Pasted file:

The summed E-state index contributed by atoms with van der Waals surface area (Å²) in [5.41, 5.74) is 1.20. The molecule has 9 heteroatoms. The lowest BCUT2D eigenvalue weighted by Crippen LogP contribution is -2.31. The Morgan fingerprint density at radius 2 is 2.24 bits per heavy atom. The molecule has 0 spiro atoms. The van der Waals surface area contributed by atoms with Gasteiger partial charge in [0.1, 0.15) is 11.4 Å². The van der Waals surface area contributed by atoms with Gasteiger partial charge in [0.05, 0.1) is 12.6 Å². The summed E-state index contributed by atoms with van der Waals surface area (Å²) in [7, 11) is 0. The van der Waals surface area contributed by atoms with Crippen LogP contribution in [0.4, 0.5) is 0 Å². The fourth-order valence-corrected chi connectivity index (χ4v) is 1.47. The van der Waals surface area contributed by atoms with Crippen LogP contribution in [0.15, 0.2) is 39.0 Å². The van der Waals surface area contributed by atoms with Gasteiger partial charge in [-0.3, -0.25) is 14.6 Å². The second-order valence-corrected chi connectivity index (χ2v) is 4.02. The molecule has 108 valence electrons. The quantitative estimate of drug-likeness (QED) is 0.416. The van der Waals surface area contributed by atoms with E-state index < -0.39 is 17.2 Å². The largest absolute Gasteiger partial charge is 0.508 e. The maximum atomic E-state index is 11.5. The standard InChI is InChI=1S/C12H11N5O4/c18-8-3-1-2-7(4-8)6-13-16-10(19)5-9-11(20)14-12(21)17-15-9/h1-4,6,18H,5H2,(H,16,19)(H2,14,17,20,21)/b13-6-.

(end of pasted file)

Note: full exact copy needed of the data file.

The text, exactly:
The summed E-state index contributed by atoms with van der Waals surface area (Å²) in [5.41, 5.74) is 1.20. The molecule has 9 heteroatoms. The lowest BCUT2D eigenvalue weighted by Crippen LogP contribution is -2.31. The Morgan fingerprint density at radius 2 is 2.24 bits per heavy atom. The molecule has 0 spiro atoms. The van der Waals surface area contributed by atoms with Gasteiger partial charge in [0.1, 0.15) is 11.4 Å². The van der Waals surface area contributed by atoms with Gasteiger partial charge in [0.05, 0.1) is 12.6 Å². The summed E-state index contributed by atoms with van der Waals surface area (Å²) in [7, 11) is 0. The van der Waals surface area contributed by atoms with Crippen LogP contribution in [0.4, 0.5) is 0 Å². The fourth-order valence-corrected chi connectivity index (χ4v) is 1.47. The van der Waals surface area contributed by atoms with Crippen LogP contribution in [0.15, 0.2) is 39.0 Å². The van der Waals surface area contributed by atoms with Gasteiger partial charge in [-0.3, -0.25) is 14.6 Å². The second-order valence-corrected chi connectivity index (χ2v) is 4.02. The molecule has 108 valence electrons. The quantitative estimate of drug-likeness (QED) is 0.416. The van der Waals surface area contributed by atoms with E-state index < -0.39 is 17.2 Å². The largest absolute Gasteiger partial charge is 0.508 e. The maximum atomic E-state index is 11.5. The standard InChI is InChI=1S/C12H11N5O4/c18-8-3-1-2-7(4-8)6-13-16-10(19)5-9-11(20)14-12(21)17-15-9/h1-4,6,18H,5H2,(H,16,19)(H2,14,17,20,21)/b13-6-.